Friday, January 2, 2009

Tuesday Dunwoody City Council - Zoning, Speeding Ticket Fees & Allowing Drinking in the Park

Special - Tuesday Meeting of the Dunwoody City Council
Dunwoody United Methodist Church - 7 p.m.
Full Agenda

PUBLIC HEARING – City of Dunwoody Interim Comprehensive Plan

PUBLIC HEARING – City of Dunwoody Interim Future Land Use Map

Second Read, discussion and vote on Ordinance to adopt and approve the City of Dunwoody Interim Comprehensive Plan.

Second Read, discussion and vote on Ordinance to adopt and approve the City of Dunwoody Interim Future Land Use Map.

Second Read and vote on Ordinance to adopt the International Property Maintenance Code.

Second Read and vote on Ordinance to adopt the City of Dunwoody Budget for Fiscal Year 2009. It was amended at the last meeting but we didn't receive an updated copy for this meeting.

Second Read and vote on Ordinance to adopt the City of Dunwoody Fiscal Year.

Second Read and vote on Ordinance Authorizing the City of Dunwoody Tax Anticipation Note.

Second Read and vote on approving Ordinance granting Comcast of Georgia a Franchise Agreement for Cable and Video Services (deferred).

Discussion and vote on approving Resolution adopting a Fee Schedule for various planning and zoning functions (deferred).

Ordinance to adopt and approve the updated City of Dunwoody Zoning Ordinance (Chapter 27) and the updated Zoning Maps

Discussion and vote on approving a Resolution setting a Fee Schedule for the City of Dunwoody Municipal Court. Speeding 20 mph over = $225.00 fine. 1st DUI = $1,041.00

Discussion and vote on re-approving the Resolution for Rules and Procedures for City Council Meetings (as amended). Removes authority of any council member to defer an item for one meeting and I have requested additional public comment prior to all votes.

First Read of Ordinance to amend certain provisions of Chapter 16 (“Offenses and Violations”) of the City of Dunwoody Code of Ordinances. Allows drinking in the park with a permit, think bottle of wine at the Dunwoody Nature Center Concert.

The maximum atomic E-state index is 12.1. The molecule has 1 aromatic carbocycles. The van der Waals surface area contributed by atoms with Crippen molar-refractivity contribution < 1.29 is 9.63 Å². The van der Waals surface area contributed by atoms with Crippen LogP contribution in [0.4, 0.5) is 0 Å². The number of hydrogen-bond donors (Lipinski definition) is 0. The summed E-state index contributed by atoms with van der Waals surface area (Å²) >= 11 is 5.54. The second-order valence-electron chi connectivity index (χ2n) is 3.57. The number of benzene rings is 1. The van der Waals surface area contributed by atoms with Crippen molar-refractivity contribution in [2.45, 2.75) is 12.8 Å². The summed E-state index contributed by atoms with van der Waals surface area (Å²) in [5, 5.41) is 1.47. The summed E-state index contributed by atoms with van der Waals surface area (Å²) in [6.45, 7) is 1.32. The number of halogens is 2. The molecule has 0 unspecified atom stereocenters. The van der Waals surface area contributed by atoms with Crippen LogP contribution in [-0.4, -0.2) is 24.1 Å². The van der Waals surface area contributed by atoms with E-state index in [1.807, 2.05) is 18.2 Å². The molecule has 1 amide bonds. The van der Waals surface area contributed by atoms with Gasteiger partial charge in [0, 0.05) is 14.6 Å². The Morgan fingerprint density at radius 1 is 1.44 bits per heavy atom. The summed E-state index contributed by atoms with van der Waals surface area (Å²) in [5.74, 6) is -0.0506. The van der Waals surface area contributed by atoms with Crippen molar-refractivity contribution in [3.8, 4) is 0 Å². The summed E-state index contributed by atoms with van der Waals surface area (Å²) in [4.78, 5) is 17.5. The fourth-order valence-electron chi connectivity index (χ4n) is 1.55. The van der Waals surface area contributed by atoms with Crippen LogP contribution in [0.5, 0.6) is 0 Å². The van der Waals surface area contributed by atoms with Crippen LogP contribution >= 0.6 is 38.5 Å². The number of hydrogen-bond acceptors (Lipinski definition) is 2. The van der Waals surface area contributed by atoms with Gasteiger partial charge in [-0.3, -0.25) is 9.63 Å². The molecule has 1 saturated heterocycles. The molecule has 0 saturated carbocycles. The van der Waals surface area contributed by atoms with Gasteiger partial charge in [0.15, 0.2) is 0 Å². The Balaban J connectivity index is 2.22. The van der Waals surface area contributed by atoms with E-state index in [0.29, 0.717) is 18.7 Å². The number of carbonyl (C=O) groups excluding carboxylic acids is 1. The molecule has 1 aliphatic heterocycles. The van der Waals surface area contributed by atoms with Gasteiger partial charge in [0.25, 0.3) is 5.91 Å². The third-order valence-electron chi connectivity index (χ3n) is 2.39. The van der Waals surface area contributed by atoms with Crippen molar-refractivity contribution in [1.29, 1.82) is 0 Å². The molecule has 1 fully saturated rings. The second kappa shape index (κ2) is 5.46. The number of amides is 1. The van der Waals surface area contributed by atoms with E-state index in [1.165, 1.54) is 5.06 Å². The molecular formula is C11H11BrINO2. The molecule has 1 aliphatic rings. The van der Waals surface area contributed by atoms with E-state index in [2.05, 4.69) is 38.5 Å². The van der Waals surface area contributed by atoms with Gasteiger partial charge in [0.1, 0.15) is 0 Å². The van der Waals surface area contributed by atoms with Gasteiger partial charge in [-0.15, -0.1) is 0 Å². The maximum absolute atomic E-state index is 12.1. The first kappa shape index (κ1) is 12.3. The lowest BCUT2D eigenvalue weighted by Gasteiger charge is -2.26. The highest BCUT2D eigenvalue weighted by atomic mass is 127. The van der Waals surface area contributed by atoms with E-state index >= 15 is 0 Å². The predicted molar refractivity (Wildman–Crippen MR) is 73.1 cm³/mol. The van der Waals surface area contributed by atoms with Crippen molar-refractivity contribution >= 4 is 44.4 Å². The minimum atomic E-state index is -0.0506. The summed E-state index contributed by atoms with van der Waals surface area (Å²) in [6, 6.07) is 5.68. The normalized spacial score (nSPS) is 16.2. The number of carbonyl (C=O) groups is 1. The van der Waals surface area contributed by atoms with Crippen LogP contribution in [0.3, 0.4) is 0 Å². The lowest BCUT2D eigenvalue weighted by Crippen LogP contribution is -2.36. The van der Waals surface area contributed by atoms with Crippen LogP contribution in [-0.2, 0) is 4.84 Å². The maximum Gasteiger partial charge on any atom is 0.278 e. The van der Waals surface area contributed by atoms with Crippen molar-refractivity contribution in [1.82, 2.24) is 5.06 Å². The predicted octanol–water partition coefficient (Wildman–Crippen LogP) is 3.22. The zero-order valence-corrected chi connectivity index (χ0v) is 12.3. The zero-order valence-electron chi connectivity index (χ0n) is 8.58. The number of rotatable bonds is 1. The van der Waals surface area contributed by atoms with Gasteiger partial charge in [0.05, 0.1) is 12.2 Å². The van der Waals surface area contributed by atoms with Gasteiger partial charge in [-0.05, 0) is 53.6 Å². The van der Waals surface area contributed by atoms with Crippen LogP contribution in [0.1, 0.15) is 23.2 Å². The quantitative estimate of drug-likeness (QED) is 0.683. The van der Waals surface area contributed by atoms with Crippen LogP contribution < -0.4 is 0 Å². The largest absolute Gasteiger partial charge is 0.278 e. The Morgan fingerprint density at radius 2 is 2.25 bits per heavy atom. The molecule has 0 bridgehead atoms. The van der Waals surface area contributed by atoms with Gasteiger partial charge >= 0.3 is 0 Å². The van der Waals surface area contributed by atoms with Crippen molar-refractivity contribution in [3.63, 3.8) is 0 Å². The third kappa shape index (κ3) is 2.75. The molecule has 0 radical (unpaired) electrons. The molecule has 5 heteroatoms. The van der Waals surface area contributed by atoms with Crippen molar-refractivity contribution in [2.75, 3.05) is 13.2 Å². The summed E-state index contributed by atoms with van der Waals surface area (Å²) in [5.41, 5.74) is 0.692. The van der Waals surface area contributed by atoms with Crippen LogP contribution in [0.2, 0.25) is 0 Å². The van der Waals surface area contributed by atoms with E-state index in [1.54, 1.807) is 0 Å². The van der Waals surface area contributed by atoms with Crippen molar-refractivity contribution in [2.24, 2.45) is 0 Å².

Discussion and vote on approving a Resolution appointing an acting assistant city clerk.

EXECUTIVE SESSION for the purposes of legal, real estate, and personnel discussions.

6 comments:

Pattie Baker said...

John: Wait--do you mean that a driver would not be ticketed in a 35-mile-per-hour zone unless he or she was driving 55 miles per hour? Aren't we trying to make this city more walkable?

John Heneghan said...

No Pattie, law enforcement can generally issue a ticket at 10 or 11 miles per hour over the limit except strict enforcement is allowed in school zones.

I wrote a number of articles on speeding when I was concerned about excessive speed in Brook Run Park.

My request for strict enforcement in parks.

Speeding typical in Brook Run

I was only pointing out a few examples of the future penalties that may be assessed within the City limits as per the fee schedule.

Thaddeus Osbourne Dabell said...

The 10 MPH cushion is well known in Georgia and seems to have originated to address complaints that the state was riddled with speed traps. This is also behind limits on the amount of revenue generated from traffic fines.

It also means Chamblee Dunwoody between Spalding and Roberts has, and probably will continue to have, dangerous speeding. I'm sure there are several other areas just as bad.

I was only partly tongue-in-cheek when I suggested we install radar speed signs as the 'Welcome to Dunwoody' signs. They have been shown to slow down speeders and they can be used to gather hard data for efficient deployment of enforcement resources.

installerone said...

I have seen many grants on these radar speed signs but two in particular on www.safe-routes-usa.com and www.safe-kids-worldwide.com seem they could help purchase these signs near schools and in neighborhoods.

John Heneghan said...

Thank you installerone, the City has just completed the Safe Routes to Schools Grant application to improve the sidewalks around Kingsly Elementary and I will have public works look into the feasibility of the speed detection signs.

http://radarspeedsigns.com

http://www.usa.safekids.org/wtw

Thaddeus Osbourne Dabell said...

Speeding is a serious issue in some areas of Dunwoody, or so many of us think. Even if the 'Your Speed Is' feature is not used Dynamic Speed Display Signs would gather empirical data about traffic patterns in our community that would confirm or deny these perceptions. Of course these data would be promptly posted on the Dunwoody website for citizen review ;^).

There is a reasonably current study of the effectiveness of these devices in urban settings with additional references supporting their use for traffic calming. These devices are proven effective, especially in school zones and when backed by enforcement. Because they also gather real traffic speed data, they enhance the efficient deployment of enforcement teams.